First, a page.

Dominion Energy officials, expressing optimism Wednesday in their plan to buy SCANA, said the deal will help lower power bills for S.C. customers saddled with payments for the failed V.C. Summer nuclear power project in Fairfield County.
In a conference call with investors, Dominion chief executive Tom Farrell said the merger will “provide substantial, immediate and ongoing relief to SCANA’s electric customers.’’
The average residential customer will get a $1,000 payment and a 5 percent reduction in power bills, Farrell said. Customers now are paying about 18 percent of their monthly bills for the failed project.
“We believe this is the largest utility customer refund ever made.’’
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More than $1.7 billion of nuclear assets will be taken over by Dominion “and never collected from customers,’’ officials said. The merger between Dominion and SCANA is not final. It must win shareholder, and state and federal regulatory approvals. That could take most of this year.
The deal, worth $14.6 billion, would help Dominion expand its presence in the rapidly growing Southeast by adding “attractive, regulated electric and natural gas franchises,’’ Farrell said.
Dominion already owns a pipeline network in South Carolina and is building its Atlantic Coast regional line from West Virginia to near the North Carolina-South Carolina border. The company previously has indicated interest in extending the line into South Carolina.
“We do a lot of business in South Carolina’’ now, Farrell said. “We think it is a very natural extension for our company to move into the fast-growing Southeast with a high-quality group of employees and assets.’’
Noting the loss of future power from the abandoned nuclear reactors, Farrell said, “There's going to be a continuing need for power generation growth that will be fueled almost certainly by natural gas and renewables.''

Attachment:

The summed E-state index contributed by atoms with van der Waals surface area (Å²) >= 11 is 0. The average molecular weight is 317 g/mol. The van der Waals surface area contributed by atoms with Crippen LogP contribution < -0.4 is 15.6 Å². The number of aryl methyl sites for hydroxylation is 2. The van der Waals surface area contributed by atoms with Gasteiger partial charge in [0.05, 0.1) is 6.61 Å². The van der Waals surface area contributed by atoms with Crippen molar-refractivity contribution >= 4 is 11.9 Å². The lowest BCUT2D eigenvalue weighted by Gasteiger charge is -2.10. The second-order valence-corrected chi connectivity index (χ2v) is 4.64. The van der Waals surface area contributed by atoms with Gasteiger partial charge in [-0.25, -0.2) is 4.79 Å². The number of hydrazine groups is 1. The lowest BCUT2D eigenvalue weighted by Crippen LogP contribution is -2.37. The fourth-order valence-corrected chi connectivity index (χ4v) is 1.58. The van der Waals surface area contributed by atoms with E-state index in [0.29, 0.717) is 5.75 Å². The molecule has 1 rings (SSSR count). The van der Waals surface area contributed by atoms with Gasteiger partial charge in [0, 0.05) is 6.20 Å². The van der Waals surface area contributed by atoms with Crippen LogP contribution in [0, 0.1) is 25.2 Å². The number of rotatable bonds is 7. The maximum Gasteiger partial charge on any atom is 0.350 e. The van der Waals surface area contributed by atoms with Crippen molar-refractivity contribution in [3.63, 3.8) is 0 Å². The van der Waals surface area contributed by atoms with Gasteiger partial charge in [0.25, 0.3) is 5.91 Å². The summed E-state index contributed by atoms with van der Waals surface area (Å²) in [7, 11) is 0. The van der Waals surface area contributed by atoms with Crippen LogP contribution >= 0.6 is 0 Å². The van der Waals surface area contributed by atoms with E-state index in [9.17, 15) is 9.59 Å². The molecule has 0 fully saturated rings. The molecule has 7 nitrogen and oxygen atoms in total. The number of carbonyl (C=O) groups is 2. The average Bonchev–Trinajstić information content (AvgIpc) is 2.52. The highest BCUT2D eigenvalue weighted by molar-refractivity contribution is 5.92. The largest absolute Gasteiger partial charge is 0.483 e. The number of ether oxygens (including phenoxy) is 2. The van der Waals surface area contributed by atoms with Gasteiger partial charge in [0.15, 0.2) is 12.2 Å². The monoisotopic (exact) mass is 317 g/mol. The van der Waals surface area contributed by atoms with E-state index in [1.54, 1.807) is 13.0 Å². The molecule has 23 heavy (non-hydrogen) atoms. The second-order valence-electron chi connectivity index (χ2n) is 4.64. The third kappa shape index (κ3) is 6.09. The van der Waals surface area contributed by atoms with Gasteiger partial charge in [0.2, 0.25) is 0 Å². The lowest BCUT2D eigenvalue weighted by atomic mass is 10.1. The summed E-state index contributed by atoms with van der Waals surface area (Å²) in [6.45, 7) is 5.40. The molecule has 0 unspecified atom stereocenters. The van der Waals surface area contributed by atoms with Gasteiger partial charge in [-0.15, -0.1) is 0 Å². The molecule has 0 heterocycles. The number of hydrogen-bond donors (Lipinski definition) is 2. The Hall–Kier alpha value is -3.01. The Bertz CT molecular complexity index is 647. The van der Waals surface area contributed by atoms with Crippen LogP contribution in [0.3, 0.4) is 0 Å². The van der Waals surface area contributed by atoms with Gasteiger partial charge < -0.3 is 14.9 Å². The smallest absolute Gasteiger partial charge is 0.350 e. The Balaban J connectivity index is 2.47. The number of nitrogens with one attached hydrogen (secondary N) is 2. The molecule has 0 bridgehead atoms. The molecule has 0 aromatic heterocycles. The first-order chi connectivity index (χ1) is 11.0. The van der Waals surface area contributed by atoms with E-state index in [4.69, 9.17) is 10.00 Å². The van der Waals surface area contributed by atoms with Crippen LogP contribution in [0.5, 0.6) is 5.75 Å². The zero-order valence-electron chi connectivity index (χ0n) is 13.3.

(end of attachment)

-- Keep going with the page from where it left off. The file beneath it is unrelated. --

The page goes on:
Critics of the SCANA nuclear project were skeptical. Some said the $1,000 rebate still would not pay the full cost of what customers have spent. It also would fuel the extension of the Atlantic Coast Pipeline into South Carolina, said Shelley Robbins, who tracks energy issues for the environmental group Upstate Forever. Conservationists oppose the pipeline, arguing it will disrupt communities and scar the environment.
“This is a case of meet your new boss, same as the old boss,” said Gudrun Thompson, an energy attorney for the Southern Environmental Law Center. “This is a for-profit company thinking it can throw a little cash at South Carolina customers now, hoping they won’t notice they’re signing on for decades of payouts for a power plant that won’t power a single light bulb.’’
Dominion officials said the deal wasn’t necessary for the Virginia utility, but it “enhances’’ its growth profile.
Wednesday’s conference call provided more details on an historic acquisition that will change the energy landscape in South Carolina, where SCANA is the only large investor-owned utility headquartered in the Palmetto State.
SCANA, the parent company of SCE&G, has been under fire and its stock price reeling since it announced July 31 it was walking away from the V.C. Summer project after the company and its junior partner, the state-owned Santee Cooper utility, had spent $9 billion and 10 years trying to build two reactors. Thus far, SCE&G customers have been charged $1.8 billion for that project, with SCANA previously indicating it would continue the charges.
During the conference call, Dominion officials said the deal with SCANA is not related to Santee Cooper, which S.C. Gov. Henry McMaster wants to sell, or to rate payers of the state-owned utility. At least four companies, including Dominion, have expressed interest in buying Santee Cooper, which supplies power to most of South Carolina’s electric cooperatives.
“We think we’re providing very fair benefits to the SCANA electric customers,’’ Farrell said. “Santee Cooper is a different kind of a situation. This deal is not contingent in any way upon an outcome of Santee Cooper. There is, reportedly, a lot of interest at Santee Cooper and, hopefully, those people will pursue it.’’
Dominion is a Fortune 500 company headquartered in Richmond, Va. The company operates nuclear plants, stores natural gas, operates pipelines and provides solar electricity.
The company’s assets extend from to New England and the western United States, where it merged last year with the Questar energy company that serves parts of the Rocky Mountains. The September 2016 merger made Dominion one of the nation’s biggest electric and natural gas companies.
Dominion owns 15,000 miles of natural gas pipelines, operates three nuclear power stations and 18 natural gas plants. The utility has more than 6 million customers in 14 states, employing 16,000 people.
In contrast, SCE&G, the S.C. division of SCANA, and Santee Cooper, its partner in the V.C. Summer project, serve about 2.5 million customers. Together, the two companies employ about 7,500 workers.